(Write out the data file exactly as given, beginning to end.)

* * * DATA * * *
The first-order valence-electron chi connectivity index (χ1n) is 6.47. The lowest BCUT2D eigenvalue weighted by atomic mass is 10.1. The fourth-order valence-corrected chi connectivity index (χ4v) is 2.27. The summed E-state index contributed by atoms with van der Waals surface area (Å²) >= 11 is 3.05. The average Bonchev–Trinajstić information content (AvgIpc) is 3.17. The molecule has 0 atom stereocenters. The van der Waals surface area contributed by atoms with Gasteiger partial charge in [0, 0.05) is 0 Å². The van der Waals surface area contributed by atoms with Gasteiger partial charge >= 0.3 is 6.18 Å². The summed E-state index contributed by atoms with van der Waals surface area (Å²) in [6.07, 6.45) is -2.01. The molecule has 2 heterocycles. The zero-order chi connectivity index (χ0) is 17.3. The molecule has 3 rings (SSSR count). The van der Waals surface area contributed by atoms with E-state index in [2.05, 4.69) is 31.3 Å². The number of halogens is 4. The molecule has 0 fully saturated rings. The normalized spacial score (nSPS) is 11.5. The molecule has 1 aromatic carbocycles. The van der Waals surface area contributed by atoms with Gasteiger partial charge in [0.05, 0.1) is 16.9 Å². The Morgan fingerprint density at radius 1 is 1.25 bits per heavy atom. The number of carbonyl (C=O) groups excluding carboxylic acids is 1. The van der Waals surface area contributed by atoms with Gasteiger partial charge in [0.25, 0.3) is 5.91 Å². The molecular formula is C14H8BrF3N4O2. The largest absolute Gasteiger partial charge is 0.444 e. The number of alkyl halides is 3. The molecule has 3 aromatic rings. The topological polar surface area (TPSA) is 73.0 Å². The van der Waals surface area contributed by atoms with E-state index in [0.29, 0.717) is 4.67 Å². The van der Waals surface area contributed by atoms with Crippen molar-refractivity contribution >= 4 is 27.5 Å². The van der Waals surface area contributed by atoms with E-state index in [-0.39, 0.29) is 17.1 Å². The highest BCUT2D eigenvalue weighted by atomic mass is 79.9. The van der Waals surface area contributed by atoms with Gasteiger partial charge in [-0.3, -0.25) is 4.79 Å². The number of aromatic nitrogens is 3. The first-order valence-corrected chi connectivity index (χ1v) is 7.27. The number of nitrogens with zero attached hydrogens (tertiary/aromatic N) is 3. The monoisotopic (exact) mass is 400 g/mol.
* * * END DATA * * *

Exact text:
The first-order valence-electron chi connectivity index (χ1n) is 6.47. The lowest BCUT2D eigenvalue weighted by atomic mass is 10.1. The fourth-order valence-corrected chi connectivity index (χ4v) is 2.27. The summed E-state index contributed by atoms with van der Waals surface area (Å²) >= 11 is 3.05. The average Bonchev–Trinajstić information content (AvgIpc) is 3.17. The molecule has 0 atom stereocenters. The van der Waals surface area contributed by atoms with Gasteiger partial charge in [0, 0.05) is 0 Å². The van der Waals surface area contributed by atoms with Gasteiger partial charge >= 0.3 is 6.18 Å². The summed E-state index contributed by atoms with van der Waals surface area (Å²) in [6.07, 6.45) is -2.01. The molecule has 2 heterocycles. The zero-order chi connectivity index (χ0) is 17.3. The molecule has 3 rings (SSSR count). The van der Waals surface area contributed by atoms with E-state index in [2.05, 4.69) is 31.3 Å². The number of halogens is 4. The molecule has 0 fully saturated rings. The normalized spacial score (nSPS) is 11.5. The molecule has 1 aromatic carbocycles. The van der Waals surface area contributed by atoms with Gasteiger partial charge in [0.05, 0.1) is 16.9 Å². The Morgan fingerprint density at radius 1 is 1.25 bits per heavy atom. The number of carbonyl (C=O) groups excluding carboxylic acids is 1. The van der Waals surface area contributed by atoms with Gasteiger partial charge in [0.25, 0.3) is 5.91 Å². The molecular formula is C14H8BrF3N4O2. The largest absolute Gasteiger partial charge is 0.444 e. The number of alkyl halides is 3. The molecule has 3 aromatic rings. The topological polar surface area (TPSA) is 73.0 Å². The van der Waals surface area contributed by atoms with E-state index in [0.29, 0.717) is 4.67 Å². The van der Waals surface area contributed by atoms with Crippen molar-refractivity contribution >= 4 is 27.5 Å². The van der Waals surface area contributed by atoms with E-state index in [-0.39, 0.29) is 17.1 Å². The highest BCUT2D eigenvalue weighted by atomic mass is 79.9. The van der Waals surface area contributed by atoms with Gasteiger partial charge in [-0.3, -0.25) is 4.79 Å². The number of aromatic nitrogens is 3. The first-order valence-corrected chi connectivity index (χ1v) is 7.27. The number of nitrogens with zero attached hydrogens (tertiary/aromatic N) is 3. The monoisotopic (exact) mass is 400 g/mol.